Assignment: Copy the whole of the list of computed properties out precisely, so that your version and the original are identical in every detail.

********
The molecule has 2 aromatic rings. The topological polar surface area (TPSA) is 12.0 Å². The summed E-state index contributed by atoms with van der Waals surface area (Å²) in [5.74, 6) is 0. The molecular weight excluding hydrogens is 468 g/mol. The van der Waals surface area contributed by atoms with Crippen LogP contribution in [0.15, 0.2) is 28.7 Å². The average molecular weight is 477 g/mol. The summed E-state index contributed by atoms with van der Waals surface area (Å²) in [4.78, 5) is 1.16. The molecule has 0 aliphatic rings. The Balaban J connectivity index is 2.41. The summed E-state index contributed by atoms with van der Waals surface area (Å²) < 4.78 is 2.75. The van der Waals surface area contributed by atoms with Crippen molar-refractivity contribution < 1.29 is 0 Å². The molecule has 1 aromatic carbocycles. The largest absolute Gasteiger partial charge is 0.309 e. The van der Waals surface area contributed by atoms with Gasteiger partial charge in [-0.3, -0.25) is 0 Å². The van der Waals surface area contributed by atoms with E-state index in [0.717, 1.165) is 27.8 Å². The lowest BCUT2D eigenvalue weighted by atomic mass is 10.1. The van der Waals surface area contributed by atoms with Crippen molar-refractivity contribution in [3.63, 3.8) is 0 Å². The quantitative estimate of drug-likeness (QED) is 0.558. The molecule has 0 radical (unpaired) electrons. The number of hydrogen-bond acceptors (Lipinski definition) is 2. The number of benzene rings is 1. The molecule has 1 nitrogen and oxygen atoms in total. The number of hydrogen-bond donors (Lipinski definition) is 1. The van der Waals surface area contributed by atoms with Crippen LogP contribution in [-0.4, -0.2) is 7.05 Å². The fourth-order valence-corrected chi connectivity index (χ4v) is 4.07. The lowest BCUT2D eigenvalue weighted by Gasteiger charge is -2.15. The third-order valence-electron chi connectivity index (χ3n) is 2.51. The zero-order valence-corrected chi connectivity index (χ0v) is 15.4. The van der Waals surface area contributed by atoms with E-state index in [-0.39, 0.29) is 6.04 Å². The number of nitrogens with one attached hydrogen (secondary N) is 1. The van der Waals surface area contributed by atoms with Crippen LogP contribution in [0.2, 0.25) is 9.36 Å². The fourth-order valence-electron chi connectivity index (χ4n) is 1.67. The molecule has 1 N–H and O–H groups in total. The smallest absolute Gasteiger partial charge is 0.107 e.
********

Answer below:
The molecule has 2 aromatic rings. The topological polar surface area (TPSA) is 12.0 Å². The summed E-state index contributed by atoms with van der Waals surface area (Å²) in [5.74, 6) is 0. The molecular weight excluding hydrogens is 468 g/mol. The van der Waals surface area contributed by atoms with Crippen LogP contribution in [0.15, 0.2) is 28.7 Å². The average molecular weight is 477 g/mol. The summed E-state index contributed by atoms with van der Waals surface area (Å²) in [4.78, 5) is 1.16. The molecule has 0 aliphatic rings. The Balaban J connectivity index is 2.41. The summed E-state index contributed by atoms with van der Waals surface area (Å²) < 4.78 is 2.75. The van der Waals surface area contributed by atoms with Crippen molar-refractivity contribution < 1.29 is 0 Å². The molecule has 1 aromatic carbocycles. The largest absolute Gasteiger partial charge is 0.309 e. The van der Waals surface area contributed by atoms with Gasteiger partial charge in [-0.3, -0.25) is 0 Å². The van der Waals surface area contributed by atoms with E-state index in [0.717, 1.165) is 27.8 Å². The lowest BCUT2D eigenvalue weighted by atomic mass is 10.1. The van der Waals surface area contributed by atoms with Crippen molar-refractivity contribution in [3.63, 3.8) is 0 Å². The quantitative estimate of drug-likeness (QED) is 0.558. The molecule has 0 radical (unpaired) electrons. The number of hydrogen-bond acceptors (Lipinski definition) is 2. The number of benzene rings is 1. The molecule has 1 nitrogen and oxygen atoms in total. The number of hydrogen-bond donors (Lipinski definition) is 1. The van der Waals surface area contributed by atoms with Crippen LogP contribution in [-0.4, -0.2) is 7.05 Å². The fourth-order valence-corrected chi connectivity index (χ4v) is 4.07. The lowest BCUT2D eigenvalue weighted by Gasteiger charge is -2.15. The third-order valence-electron chi connectivity index (χ3n) is 2.51. The zero-order valence-corrected chi connectivity index (χ0v) is 15.4. The van der Waals surface area contributed by atoms with E-state index in [-0.39, 0.29) is 6.04 Å². The number of nitrogens with one attached hydrogen (secondary N) is 1. The van der Waals surface area contributed by atoms with Crippen LogP contribution in [0.2, 0.25) is 9.36 Å². The fourth-order valence-electron chi connectivity index (χ4n) is 1.67. The molecule has 1 N–H and O–H groups in total. The smallest absolute Gasteiger partial charge is 0.107 e.